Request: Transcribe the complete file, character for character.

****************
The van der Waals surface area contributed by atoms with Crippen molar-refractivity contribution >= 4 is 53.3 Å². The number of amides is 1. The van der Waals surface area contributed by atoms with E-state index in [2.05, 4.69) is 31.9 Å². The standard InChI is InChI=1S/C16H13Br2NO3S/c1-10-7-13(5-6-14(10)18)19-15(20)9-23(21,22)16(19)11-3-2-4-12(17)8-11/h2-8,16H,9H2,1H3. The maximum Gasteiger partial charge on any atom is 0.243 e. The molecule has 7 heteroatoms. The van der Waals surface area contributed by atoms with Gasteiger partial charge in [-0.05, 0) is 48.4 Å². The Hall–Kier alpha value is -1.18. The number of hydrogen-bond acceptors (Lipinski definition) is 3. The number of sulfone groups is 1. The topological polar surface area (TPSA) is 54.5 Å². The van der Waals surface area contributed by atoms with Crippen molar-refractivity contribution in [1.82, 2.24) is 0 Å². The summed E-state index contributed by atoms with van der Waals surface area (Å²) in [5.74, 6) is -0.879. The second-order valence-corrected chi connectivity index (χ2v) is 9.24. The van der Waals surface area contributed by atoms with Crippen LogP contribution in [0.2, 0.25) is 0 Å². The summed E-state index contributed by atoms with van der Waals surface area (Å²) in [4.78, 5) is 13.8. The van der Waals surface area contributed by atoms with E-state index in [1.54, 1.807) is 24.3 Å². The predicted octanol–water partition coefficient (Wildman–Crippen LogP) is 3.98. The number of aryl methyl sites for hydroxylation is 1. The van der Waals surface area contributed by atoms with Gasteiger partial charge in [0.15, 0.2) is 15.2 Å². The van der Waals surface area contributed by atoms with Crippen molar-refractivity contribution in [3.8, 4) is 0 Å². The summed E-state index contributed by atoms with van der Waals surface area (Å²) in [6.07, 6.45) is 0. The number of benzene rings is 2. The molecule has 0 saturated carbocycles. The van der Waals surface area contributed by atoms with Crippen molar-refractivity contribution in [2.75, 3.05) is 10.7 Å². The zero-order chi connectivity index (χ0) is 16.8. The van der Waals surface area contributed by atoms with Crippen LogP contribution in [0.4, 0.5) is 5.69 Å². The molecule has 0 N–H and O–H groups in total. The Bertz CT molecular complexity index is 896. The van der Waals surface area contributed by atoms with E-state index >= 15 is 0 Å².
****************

The van der Waals surface area contributed by atoms with Crippen molar-refractivity contribution >= 4 is 53.3 Å². The number of amides is 1. The van der Waals surface area contributed by atoms with E-state index in [2.05, 4.69) is 31.9 Å². The standard InChI is InChI=1S/C16H13Br2NO3S/c1-10-7-13(5-6-14(10)18)19-15(20)9-23(21,22)16(19)11-3-2-4-12(17)8-11/h2-8,16H,9H2,1H3. The maximum Gasteiger partial charge on any atom is 0.243 e. The molecule has 7 heteroatoms. The van der Waals surface area contributed by atoms with Gasteiger partial charge in [-0.05, 0) is 48.4 Å². The Hall–Kier alpha value is -1.18. The number of hydrogen-bond acceptors (Lipinski definition) is 3. The number of sulfone groups is 1. The topological polar surface area (TPSA) is 54.5 Å². The van der Waals surface area contributed by atoms with Crippen molar-refractivity contribution in [1.82, 2.24) is 0 Å². The summed E-state index contributed by atoms with van der Waals surface area (Å²) in [5.74, 6) is -0.879. The second-order valence-corrected chi connectivity index (χ2v) is 9.24. The van der Waals surface area contributed by atoms with Crippen LogP contribution in [0.2, 0.25) is 0 Å². The summed E-state index contributed by atoms with van der Waals surface area (Å²) in [4.78, 5) is 13.8. The van der Waals surface area contributed by atoms with E-state index in [1.54, 1.807) is 24.3 Å². The predicted octanol–water partition coefficient (Wildman–Crippen LogP) is 3.98. The number of aryl methyl sites for hydroxylation is 1. The van der Waals surface area contributed by atoms with Gasteiger partial charge in [0.15, 0.2) is 15.2 Å². The van der Waals surface area contributed by atoms with Crippen molar-refractivity contribution in [3.8, 4) is 0 Å². The summed E-state index contributed by atoms with van der Waals surface area (Å²) in [6.07, 6.45) is 0. The number of benzene rings is 2. The molecule has 0 saturated carbocycles. The van der Waals surface area contributed by atoms with Crippen molar-refractivity contribution in [2.75, 3.05) is 10.7 Å². The zero-order chi connectivity index (χ0) is 16.8. The van der Waals surface area contributed by atoms with Crippen LogP contribution in [0.4, 0.5) is 5.69 Å². The molecule has 0 N–H and O–H groups in total. The Bertz CT molecular complexity index is 896. The van der Waals surface area contributed by atoms with E-state index >= 15 is 0 Å².